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Proposal 2, a drastic remedy to two years of unnecessary legislative overreach

by: Eric B.

Mon Nov 05, 2012 at 11:40:21 AM EST


First off, I've just finished rereading Proposal 2 (it's at the end here). I mean, the language of the proposal instead of just the language that will appear on the ballot. It does a pretty good job summing up the thing, despite the arguments from the state's worst attorney general ever that it couldn't be done. Really, it comes down to a fairly simple question, summed up by the same Citizens Research Council white paper that everyone's tossed around.

With respect to public sector workers, the fundamental question of this proposal is whether the state legislature should have some say over the ability of public sector workers to organize and the scope of issues that can be bargained, or whether the right of public sector workers to organize and bargain on all issues is fundamental and should be enshrined in the constitution.

The media coverage on this hasn't exactly mirrored this, mind you. There's been lots of talk about undone economic gains, gridlock, and court battles. The same attorney general -- perpetual candidate for office Bill Schuette -- said it would lead to the overturning of up to 170 laws (which also means it could lead to the overturning of three laws, but whatever).

These things are always followed by court battles. The constitutional amendment that banned same sex marriage was followed by a couple of years of legal wrangling over how far that went, and we're right now waiting on the Supreme Court to rule on medical marijuana dispensaries.That's the entire point of our court system, by the way, to settle questions of law.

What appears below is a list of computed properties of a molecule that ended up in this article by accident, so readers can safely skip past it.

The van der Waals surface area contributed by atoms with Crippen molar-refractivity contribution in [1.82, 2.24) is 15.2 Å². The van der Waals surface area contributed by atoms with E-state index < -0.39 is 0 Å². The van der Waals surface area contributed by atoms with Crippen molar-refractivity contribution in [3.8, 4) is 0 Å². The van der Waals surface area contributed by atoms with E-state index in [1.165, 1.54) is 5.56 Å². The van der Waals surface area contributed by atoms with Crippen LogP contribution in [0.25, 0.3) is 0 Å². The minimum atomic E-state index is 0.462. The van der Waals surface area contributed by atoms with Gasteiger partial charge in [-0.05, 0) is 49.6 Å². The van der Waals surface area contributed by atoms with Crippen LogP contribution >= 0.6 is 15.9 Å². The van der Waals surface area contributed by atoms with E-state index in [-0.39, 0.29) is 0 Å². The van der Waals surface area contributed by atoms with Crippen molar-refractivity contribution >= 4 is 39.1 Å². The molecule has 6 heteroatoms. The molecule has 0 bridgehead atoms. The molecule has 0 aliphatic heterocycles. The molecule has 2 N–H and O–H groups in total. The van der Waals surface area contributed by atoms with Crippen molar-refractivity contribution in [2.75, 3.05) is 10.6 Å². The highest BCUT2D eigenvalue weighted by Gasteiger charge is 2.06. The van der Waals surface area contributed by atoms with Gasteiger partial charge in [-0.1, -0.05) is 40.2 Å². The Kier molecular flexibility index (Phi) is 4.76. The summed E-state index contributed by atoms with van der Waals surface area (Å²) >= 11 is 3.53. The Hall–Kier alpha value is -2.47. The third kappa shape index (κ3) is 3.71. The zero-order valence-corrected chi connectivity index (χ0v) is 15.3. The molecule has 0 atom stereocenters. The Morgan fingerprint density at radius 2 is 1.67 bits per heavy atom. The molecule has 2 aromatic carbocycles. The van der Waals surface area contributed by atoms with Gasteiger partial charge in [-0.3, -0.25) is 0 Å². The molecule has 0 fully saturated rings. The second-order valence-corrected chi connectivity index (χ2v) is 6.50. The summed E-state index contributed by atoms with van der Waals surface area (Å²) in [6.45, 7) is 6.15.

What we do know is that the sort of upheaval in the business community that we're warned will happen is pretty unlikely, because Proposal 2's impact on private sector unions would be limited to the Legislature from having its hands tied from enacting Right to Work.

According to the CRC analysis, Proposal 2 could possibly have two outcomes: One that public sector workers would like, and one that they wouldn't. The first is that it's apt to strengthen constitutional powers of local government for home rule by prohibiting the state from setting limits on what workers and local governments can negotiate. In fact, the CRC analysis said that doing this was probably pretty close to the original intent of the drafters of the 1963 constitution. The second is that a local government faced with unwieldy labor costs, might be tempted to either curb services or seek lower costs through privatization.